a. Is Joey’s money-laundering scheme likely to work?
b. Is the bank likely to report the deposit of the payment for the yacht by filing a currency transaction report or a suspicious activity report?
c. Is law enforcement likely to discover his purchase of the house or boat for cash?
d. How would a forensic accountant go about investigating Joey for drug trafficking and money laundering if given subpoena power? Would the investigation discover the under-the-table house and yacht purchases?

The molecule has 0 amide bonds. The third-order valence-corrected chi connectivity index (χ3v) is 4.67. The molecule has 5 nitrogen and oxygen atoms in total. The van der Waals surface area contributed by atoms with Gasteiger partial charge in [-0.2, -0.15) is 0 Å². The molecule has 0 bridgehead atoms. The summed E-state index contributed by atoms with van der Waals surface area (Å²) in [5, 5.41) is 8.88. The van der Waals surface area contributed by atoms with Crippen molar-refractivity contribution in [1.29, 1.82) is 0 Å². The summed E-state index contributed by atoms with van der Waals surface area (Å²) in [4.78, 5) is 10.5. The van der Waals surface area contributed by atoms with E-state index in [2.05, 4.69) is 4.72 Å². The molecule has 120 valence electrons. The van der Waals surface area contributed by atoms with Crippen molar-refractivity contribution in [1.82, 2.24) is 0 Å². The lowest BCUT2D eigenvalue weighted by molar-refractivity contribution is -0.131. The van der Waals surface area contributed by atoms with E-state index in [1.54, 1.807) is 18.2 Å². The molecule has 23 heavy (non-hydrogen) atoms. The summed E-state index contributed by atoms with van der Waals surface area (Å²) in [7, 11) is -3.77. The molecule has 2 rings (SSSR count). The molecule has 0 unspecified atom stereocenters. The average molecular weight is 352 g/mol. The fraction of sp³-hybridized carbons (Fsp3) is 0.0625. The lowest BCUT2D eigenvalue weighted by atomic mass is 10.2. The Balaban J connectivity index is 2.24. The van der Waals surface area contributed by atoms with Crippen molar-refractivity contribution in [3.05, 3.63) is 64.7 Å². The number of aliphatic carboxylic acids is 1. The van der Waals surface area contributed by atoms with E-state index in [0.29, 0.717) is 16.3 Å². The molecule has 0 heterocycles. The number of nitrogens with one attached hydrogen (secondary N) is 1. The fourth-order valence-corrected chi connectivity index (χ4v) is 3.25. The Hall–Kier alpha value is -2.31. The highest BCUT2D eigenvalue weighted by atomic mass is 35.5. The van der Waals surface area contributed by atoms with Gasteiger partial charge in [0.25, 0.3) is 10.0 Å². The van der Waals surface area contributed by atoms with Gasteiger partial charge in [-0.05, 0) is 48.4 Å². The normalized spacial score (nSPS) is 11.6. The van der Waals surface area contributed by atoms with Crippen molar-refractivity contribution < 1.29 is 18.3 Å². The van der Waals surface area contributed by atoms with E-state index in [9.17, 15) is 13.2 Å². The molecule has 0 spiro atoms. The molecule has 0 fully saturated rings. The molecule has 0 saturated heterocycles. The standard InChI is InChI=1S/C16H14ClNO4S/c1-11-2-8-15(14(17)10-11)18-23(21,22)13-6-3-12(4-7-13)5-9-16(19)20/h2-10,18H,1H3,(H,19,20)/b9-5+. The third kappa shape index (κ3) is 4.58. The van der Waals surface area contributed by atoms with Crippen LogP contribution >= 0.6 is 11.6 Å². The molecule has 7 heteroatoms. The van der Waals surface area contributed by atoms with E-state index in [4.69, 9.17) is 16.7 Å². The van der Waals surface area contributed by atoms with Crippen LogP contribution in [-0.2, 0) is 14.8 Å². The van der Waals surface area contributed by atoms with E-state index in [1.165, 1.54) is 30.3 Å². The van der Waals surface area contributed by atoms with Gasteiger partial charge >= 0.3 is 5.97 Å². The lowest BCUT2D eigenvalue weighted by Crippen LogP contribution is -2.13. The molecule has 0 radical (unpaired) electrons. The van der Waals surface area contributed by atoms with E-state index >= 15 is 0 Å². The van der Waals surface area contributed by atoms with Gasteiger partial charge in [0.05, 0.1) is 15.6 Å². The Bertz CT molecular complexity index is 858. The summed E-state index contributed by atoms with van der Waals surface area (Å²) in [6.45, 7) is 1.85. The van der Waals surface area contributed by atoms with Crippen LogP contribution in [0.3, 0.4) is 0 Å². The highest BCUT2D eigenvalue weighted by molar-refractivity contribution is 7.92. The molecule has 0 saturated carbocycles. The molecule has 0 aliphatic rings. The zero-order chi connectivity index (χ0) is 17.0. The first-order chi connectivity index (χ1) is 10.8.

Joey Nariz is a narcotics trafficker who has made a career of smuggling cocaine into the United States. Over the years, he has bought most of his supply from Colombia but more recently had begun to obtain it in Peru. His base of operations in the United States is San Lauro, a small California town northwest of San Diego. He controls his southern operations through encrypted satellite phones and fax machines.
Working in a small town provides the perfect cover, but he enhances his secrecy by operating out of a large farm supply store that he had purchased when he first came to San Lauro. He deals with his distributors in other small towns in California, New Nevada, and Arizona. He prefers small towns because the people are trusting, and small towns never possess any serious antinarcotics capabilities.